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    1. Die, My Love is not sad as much as it is ANGRY. She is just one hostile wife and mother, a perspective which really upset me upon first reading it, but in retrospect could point to many women’s feelings. I believe the author wrote it in, or just coming out of, postpartum depression. The thing that makes it land on my list is that it is undeniably powerful writing. Unforgettable.

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  3. I’ll confess that what you read and what I usually read don’t often cross paths, but…I got the Murakami book recently when it was an Amazon deal. Anyway, I’m planning on trying it at some point. We shall see. 🙂

    Happy New Year to you! Enjoy your reading for 2019!

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    1. We do have a bit of difference in our collections and piles, but I am always interested in what you have to say, and you keep coming to visit me which is so very thoughtful. I’m glad you got the new Murakami; don’t be surprised if you don’t understand all of it…none of us do! Just go for the ride, I guess, and enjoy the puzzles he lays out.

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  4. I’ve read Javier Marias and Stefan Zweig before although not these books but I definitely would love to read them again. Great list of recommendations! Wishing you a Happy New Year!

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    1. This was the first time I’d ever read anything by Stefan Zweig, and I was immediately caught! Glad you like my list, and I wish you a very Happy New Year, too!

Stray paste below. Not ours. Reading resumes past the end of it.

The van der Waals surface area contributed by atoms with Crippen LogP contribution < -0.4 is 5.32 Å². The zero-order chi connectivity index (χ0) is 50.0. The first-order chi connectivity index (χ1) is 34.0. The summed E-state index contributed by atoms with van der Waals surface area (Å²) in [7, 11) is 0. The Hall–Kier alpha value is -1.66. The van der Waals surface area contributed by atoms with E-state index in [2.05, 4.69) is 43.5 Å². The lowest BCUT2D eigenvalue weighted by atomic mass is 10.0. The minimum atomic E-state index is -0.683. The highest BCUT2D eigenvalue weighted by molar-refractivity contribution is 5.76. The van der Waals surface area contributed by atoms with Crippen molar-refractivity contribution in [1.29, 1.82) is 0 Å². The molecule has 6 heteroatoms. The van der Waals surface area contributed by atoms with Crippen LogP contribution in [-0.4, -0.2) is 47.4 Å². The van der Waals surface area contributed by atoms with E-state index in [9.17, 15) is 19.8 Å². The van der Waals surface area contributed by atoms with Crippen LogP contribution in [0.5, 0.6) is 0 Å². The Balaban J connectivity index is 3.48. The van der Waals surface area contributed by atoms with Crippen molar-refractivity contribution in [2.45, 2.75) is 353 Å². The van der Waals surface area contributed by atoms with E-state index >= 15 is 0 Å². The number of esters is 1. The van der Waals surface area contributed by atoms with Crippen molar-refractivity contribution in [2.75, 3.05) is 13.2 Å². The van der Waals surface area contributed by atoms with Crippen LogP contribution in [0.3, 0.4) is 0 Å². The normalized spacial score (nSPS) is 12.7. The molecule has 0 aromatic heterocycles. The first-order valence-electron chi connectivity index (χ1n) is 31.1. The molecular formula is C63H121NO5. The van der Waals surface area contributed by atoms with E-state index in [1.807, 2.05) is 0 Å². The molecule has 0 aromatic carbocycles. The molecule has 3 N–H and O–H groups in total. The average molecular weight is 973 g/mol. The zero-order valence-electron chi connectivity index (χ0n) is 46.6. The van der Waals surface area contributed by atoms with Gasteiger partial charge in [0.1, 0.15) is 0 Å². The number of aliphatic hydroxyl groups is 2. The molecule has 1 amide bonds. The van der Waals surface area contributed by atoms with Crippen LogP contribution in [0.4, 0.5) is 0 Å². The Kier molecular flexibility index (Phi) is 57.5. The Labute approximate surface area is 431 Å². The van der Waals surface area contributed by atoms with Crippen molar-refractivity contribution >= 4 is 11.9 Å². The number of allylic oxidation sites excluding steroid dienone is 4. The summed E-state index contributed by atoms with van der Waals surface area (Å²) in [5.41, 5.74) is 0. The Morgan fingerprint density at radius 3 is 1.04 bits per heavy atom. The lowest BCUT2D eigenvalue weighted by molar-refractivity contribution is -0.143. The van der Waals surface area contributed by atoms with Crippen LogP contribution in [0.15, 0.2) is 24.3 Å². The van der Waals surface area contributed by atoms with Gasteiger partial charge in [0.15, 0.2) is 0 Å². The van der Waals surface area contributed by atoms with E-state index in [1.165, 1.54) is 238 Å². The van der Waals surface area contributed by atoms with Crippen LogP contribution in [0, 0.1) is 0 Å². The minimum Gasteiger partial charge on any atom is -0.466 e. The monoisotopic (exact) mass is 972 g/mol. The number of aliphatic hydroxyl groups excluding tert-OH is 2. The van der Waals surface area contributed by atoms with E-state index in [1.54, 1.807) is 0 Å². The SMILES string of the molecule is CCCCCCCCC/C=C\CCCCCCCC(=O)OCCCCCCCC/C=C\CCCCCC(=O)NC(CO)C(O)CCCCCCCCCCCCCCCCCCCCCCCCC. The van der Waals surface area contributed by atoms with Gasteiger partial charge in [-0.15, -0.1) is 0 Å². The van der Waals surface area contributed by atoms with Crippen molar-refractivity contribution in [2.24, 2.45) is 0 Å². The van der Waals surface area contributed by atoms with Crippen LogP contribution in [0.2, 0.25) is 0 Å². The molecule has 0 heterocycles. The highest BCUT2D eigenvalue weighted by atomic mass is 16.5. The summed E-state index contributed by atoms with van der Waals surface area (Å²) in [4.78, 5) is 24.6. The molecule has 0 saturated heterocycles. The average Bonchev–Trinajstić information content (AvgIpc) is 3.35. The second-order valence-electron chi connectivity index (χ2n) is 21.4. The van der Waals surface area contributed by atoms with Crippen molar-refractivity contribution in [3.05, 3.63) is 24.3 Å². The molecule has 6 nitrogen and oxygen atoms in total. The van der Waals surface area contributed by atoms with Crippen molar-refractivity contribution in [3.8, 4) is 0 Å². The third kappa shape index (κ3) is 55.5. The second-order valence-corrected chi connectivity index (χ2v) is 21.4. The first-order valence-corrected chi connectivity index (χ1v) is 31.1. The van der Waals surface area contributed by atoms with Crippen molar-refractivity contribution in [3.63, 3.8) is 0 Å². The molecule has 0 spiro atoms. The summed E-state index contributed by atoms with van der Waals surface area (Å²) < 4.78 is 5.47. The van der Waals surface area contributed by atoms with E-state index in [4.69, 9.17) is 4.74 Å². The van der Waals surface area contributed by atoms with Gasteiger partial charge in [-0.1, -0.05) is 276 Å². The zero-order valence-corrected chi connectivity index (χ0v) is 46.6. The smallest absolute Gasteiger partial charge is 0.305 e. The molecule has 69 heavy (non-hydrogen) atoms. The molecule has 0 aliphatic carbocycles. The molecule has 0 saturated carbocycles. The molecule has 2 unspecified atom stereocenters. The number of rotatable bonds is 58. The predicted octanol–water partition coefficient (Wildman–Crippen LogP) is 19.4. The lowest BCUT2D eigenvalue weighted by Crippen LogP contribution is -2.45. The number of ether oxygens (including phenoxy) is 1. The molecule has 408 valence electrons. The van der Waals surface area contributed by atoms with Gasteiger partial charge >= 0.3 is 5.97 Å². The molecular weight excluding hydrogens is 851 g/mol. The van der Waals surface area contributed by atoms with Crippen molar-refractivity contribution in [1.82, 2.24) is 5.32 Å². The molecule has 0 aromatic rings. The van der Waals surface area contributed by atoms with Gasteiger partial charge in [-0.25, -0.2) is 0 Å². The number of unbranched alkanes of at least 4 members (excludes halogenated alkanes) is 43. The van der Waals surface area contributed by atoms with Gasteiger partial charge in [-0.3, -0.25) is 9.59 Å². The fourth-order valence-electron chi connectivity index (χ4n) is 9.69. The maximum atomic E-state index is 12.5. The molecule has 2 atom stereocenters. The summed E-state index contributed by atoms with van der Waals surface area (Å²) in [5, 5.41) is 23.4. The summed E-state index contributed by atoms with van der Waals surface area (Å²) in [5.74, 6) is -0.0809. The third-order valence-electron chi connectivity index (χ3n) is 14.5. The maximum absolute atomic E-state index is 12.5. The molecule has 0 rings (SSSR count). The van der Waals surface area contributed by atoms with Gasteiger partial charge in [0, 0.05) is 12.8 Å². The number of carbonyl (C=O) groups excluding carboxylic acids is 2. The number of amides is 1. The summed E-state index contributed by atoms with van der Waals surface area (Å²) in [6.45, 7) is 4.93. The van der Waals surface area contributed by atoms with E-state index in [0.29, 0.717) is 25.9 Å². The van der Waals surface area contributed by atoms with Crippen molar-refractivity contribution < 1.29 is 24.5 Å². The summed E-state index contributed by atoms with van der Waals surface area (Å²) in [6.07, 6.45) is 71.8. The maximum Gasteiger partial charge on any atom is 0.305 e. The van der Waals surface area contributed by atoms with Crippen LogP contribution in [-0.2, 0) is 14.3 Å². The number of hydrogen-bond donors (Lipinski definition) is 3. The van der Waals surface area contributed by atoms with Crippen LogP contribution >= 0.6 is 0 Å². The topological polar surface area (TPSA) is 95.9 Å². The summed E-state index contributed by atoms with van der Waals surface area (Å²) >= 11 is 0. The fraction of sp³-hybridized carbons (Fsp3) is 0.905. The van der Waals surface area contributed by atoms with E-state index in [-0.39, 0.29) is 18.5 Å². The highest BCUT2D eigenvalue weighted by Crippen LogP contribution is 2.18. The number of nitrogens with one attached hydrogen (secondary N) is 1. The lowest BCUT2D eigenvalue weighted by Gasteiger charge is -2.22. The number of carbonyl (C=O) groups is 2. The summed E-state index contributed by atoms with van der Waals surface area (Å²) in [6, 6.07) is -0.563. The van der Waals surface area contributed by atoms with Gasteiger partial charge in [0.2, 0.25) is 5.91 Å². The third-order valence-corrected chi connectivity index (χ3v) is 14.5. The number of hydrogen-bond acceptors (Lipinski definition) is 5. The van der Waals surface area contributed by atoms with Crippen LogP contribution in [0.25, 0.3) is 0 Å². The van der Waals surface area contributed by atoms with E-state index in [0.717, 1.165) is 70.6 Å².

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  5. Bellezza,

    Thank you for this wonderful list. I am most interested in reading Convenience Store Woman. I’d planned to bring a copy to read while en route to Japan, but I couldn’t get a paperback copy, so I did not read it. (I try to travel light.) I am sure to read it before too long though. I loved going to the convenience stores in Japan during our visit last month for inexpensive treasures. I’d love to read a story from the POV of a female convenience store worker.

    Wishing you a happy and healthy New Year!

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    1. Oh, Suko, Convenience Store Woman was wonderful! I loved the quirky girl, somewhat on the spectrum to be sure, but then again in many ways more normal than the rest of us. Whatever normal means. I think this will really fascinate you, as you understand the convenience stores in Japan better than any of us.

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    1. How dear are you, Claire, to say that you would read them all on my recommendation. I think we have such similar taste and points of view, which is an honor. Happy New Year!

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  6. I have From a Low and Quiet Sea on my nightstand, because of your recommendation. Now you make me interested in several more – I will soon be buried in books, and catching glimpses from their pages as I go under…. XO

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    1. Oh, my dear Gretchen, when I suggested it to my Book Club very few of them loved it as I did. Please don’t feel compelled to finish it should you not like it; I feel a bit responsible for your reading! 🙂 However, I just thought the whole book was so powerful, so indicative of how I understand the Irish from my husband’s family and brief visits there, and I loved how he tied it all up at the end. Loved it. Don’t go far under, I need you. xo